The flowers are just about finished for the year and I only came across these two.
I could hear the Rock Climbers as I walked along and knew that I would come on to a better marked and more trodden trail pretty soon and sure enough, I was on the trail that leads the climbers to their beloved rock formations. I followed this to where I had a choice of climbing up and out onto the upper paved trails or to continue on the lower primitive trail. I chose the latter as I continued on my way. As we neared the swimming area of the Park, the trail broadened out to where a truck could drive along it. I had the opportunity in a couple of places of taking the trails upwards to the Upper Trail but chose to ignore those “easy” trails in favor of the primitive trail I was on. The trails followed the river with some wonderful views of the expensive looking houses on the opposite side of the river. Must be a great place to live way up on top of the bluffs and well out of any flood zone.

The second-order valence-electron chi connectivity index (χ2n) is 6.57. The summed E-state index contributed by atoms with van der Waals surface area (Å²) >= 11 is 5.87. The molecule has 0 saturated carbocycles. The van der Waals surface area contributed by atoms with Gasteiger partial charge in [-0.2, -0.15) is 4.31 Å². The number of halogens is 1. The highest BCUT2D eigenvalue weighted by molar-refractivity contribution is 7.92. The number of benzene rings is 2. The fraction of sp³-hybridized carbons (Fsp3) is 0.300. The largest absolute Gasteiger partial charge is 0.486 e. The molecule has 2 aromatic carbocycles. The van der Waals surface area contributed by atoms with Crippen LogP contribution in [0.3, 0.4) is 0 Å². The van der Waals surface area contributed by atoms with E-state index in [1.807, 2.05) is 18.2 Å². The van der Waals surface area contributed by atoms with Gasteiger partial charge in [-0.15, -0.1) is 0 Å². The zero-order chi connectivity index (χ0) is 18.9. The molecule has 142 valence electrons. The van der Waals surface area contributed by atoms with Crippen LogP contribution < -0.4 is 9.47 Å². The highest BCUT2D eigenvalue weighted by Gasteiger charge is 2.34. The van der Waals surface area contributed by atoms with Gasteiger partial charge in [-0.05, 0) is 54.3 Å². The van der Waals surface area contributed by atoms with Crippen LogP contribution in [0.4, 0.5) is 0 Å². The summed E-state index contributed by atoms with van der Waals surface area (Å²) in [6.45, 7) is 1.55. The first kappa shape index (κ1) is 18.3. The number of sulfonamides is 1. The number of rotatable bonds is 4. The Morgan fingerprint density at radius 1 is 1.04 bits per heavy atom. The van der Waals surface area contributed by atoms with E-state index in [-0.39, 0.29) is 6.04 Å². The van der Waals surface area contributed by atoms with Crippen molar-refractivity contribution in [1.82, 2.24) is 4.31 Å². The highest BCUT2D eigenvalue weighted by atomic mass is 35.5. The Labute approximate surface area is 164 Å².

I came to another choice either up or continue and I chose the latter on a trail called the Upper River Trail. I had walked this one before and knew that it would bring me to the South Rock Climbing Area and a way back to the top of the gorge. This part of the trail entails a lot of scrambling over rocks of different sizes some of which are huge. I came face to face with a younger couple carrying fishing poles and we passed comments as they answered my questions of what they had caught. I found a park bench in the shade and stopped for a while to consume half of the walnut and raisin bread roll I had brought with me and just sit and enjoy the solitude. When I started out again, I met a group of 6 adults and 2 dogs as I stood to one side to let them through. All of these people were going in the opposite direction to me. Further along, I came across a family whose white long haired dog had gotten into the river and had gone swimming and was a total brown color all over and matted with burrs. I heard them say they would comb it out when they got home and I remarked, “Good luck with that” as I passed for the dog was truly a mess. Not sure where the dog was going to sit on the way home in the car?